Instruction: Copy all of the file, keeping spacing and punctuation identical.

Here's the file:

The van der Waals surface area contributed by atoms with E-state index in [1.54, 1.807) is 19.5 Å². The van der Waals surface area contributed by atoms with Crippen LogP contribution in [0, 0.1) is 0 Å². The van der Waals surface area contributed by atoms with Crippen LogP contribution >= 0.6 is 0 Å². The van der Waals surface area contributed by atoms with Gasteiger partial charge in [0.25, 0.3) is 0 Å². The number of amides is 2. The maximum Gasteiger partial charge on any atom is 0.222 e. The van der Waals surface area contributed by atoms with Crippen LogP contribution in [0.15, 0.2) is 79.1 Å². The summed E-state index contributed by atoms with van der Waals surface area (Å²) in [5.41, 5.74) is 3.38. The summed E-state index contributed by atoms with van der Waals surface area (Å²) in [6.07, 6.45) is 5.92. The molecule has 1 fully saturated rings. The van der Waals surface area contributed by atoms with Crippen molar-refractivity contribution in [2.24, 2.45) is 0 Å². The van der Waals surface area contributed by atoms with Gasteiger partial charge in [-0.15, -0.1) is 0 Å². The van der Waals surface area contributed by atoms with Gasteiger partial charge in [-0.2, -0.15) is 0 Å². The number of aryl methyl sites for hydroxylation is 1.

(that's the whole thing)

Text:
The van der Waals surface area contributed by atoms with E-state index in [1.54, 1.807) is 19.5 Å². The van der Waals surface area contributed by atoms with Crippen LogP contribution in [0, 0.1) is 0 Å². The van der Waals surface area contributed by atoms with Crippen LogP contribution >= 0.6 is 0 Å². The van der Waals surface area contributed by atoms with Gasteiger partial charge in [0.25, 0.3) is 0 Å². The number of amides is 2. The maximum Gasteiger partial charge on any atom is 0.222 e. The van der Waals surface area contributed by atoms with Crippen LogP contribution in [0.15, 0.2) is 79.1 Å². The summed E-state index contributed by atoms with van der Waals surface area (Å²) in [5.41, 5.74) is 3.38. The summed E-state index contributed by atoms with van der Waals surface area (Å²) in [6.07, 6.45) is 5.92. The molecule has 1 fully saturated rings. The van der Waals surface area contributed by atoms with Crippen molar-refractivity contribution in [2.24, 2.45) is 0 Å². The van der Waals surface area contributed by atoms with Gasteiger partial charge in [-0.15, -0.1) is 0 Å². The van der Waals surface area contributed by atoms with Gasteiger partial charge in [-0.2, -0.15) is 0 Å². The number of aryl methyl sites for hydroxylation is 1.